Astronomy is our oldest science. There were Babylonians and others peering into starry Middle Eastern skies thousands of years ago. Greeks, Arabs and Europeans followed. The invention of things like astrolabes, telescopes, radio astronomy and spectroscopy deepened our understanding. And Astronomy has rightfully kept its place at the very forefront of learning.
Computing and information are latecomers. We know people who were born before the pioneering work of Van Neuman and Turing was dry, as ‘t’were on the page. It has since come on in strides-and we haven’t really started on quantum computing yet.
So what happens when you put the two together? You get results which are more than the sum of the parts. As this piece on the Guardian (too many authors-ed) shows. Researchers in Australia combined the work of their new, snappily named Australian Square Kilometre Array Pathfinder with the supercomputers of the Pawsey Supercomputing Research Centre to produce stunning new images.  At the moment, they’re just trying out on a local supernova, but the potential for far deeper understandings is very firmly there. This is what happens when you combine insights from two different disciplines. Remember isotope physics and archaeology?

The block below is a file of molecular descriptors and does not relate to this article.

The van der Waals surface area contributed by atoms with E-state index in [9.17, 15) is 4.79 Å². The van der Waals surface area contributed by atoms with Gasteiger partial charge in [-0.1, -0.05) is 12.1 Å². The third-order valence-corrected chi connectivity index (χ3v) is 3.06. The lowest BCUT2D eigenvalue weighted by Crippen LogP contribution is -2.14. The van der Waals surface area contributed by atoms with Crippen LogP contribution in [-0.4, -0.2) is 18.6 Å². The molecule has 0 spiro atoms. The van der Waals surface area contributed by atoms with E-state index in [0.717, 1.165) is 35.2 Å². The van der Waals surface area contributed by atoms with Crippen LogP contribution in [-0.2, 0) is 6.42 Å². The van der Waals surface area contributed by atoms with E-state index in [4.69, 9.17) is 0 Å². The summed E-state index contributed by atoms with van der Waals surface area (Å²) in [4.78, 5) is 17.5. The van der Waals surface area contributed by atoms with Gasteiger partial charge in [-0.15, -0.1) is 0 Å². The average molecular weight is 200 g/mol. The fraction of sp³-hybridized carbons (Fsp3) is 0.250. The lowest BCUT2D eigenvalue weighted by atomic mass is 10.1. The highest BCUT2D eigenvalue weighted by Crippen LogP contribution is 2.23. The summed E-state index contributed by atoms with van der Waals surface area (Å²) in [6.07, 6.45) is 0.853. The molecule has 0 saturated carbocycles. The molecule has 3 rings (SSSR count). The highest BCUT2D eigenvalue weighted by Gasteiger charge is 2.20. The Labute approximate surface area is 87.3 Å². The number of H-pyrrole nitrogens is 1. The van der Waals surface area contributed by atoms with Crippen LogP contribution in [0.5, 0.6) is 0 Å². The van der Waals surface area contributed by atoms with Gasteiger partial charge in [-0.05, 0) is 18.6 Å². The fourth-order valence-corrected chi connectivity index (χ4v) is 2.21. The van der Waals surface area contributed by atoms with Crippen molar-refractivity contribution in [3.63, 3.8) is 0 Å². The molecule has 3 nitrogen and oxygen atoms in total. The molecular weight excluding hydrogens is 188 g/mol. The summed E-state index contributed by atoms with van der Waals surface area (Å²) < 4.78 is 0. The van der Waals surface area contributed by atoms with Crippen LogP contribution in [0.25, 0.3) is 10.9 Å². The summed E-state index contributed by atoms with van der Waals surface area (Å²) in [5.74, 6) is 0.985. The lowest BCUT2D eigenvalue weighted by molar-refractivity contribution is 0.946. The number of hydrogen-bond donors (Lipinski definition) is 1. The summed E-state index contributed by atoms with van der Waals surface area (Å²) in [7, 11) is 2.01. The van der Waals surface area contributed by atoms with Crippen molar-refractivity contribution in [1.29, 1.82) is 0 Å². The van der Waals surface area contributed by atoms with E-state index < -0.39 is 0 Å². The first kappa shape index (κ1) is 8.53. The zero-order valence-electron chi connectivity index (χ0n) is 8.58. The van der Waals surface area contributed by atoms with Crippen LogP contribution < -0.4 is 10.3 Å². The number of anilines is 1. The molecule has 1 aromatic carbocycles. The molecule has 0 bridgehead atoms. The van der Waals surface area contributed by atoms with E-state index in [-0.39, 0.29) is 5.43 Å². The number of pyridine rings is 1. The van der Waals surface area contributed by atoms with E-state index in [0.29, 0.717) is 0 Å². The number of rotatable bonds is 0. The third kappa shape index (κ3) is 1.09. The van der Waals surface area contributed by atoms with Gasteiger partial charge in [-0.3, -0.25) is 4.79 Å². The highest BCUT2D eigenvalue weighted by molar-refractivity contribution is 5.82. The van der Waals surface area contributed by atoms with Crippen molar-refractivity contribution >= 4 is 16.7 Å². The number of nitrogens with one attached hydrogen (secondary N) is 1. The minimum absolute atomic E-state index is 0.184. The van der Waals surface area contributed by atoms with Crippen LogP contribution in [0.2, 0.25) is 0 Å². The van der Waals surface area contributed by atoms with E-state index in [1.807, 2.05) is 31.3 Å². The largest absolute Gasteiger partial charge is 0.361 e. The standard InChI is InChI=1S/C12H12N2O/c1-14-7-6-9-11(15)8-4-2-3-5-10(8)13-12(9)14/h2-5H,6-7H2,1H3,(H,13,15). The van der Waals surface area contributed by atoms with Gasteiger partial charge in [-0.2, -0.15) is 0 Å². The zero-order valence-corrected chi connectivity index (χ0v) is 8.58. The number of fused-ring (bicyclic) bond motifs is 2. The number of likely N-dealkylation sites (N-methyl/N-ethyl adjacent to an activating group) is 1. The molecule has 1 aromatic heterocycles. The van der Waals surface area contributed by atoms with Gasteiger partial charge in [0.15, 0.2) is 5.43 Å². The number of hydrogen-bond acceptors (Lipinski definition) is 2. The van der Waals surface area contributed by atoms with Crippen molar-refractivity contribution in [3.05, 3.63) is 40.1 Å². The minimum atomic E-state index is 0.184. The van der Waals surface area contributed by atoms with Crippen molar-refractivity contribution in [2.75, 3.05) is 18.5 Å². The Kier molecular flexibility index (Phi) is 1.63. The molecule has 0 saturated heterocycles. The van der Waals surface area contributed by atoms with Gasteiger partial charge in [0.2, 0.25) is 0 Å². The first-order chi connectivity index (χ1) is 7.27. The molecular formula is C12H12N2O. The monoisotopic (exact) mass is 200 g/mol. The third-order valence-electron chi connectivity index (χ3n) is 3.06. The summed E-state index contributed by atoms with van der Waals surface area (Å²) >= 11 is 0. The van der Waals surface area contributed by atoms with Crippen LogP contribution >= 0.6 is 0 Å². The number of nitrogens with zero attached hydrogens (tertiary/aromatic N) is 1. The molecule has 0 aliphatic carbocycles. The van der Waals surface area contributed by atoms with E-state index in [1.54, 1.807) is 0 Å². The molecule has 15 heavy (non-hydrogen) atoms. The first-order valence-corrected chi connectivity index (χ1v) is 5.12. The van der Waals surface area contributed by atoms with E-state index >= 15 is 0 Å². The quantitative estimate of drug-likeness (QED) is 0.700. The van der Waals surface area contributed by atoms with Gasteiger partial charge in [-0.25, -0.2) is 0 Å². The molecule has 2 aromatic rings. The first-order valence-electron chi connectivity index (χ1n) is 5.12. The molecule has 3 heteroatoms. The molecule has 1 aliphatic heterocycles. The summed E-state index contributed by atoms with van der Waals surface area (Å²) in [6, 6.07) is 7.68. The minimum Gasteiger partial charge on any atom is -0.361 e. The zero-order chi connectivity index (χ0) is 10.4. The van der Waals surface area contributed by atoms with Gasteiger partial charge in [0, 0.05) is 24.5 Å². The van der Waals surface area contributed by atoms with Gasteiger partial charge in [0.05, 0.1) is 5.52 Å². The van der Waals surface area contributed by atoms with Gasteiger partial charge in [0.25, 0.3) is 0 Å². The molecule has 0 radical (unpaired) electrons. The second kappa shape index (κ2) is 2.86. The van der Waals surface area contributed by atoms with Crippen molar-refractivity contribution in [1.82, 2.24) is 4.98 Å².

At a time when we seem to be buried under waves of bad news, it’s good to think someone out there is still thinking and working in new ways. Good on yer, Aussies!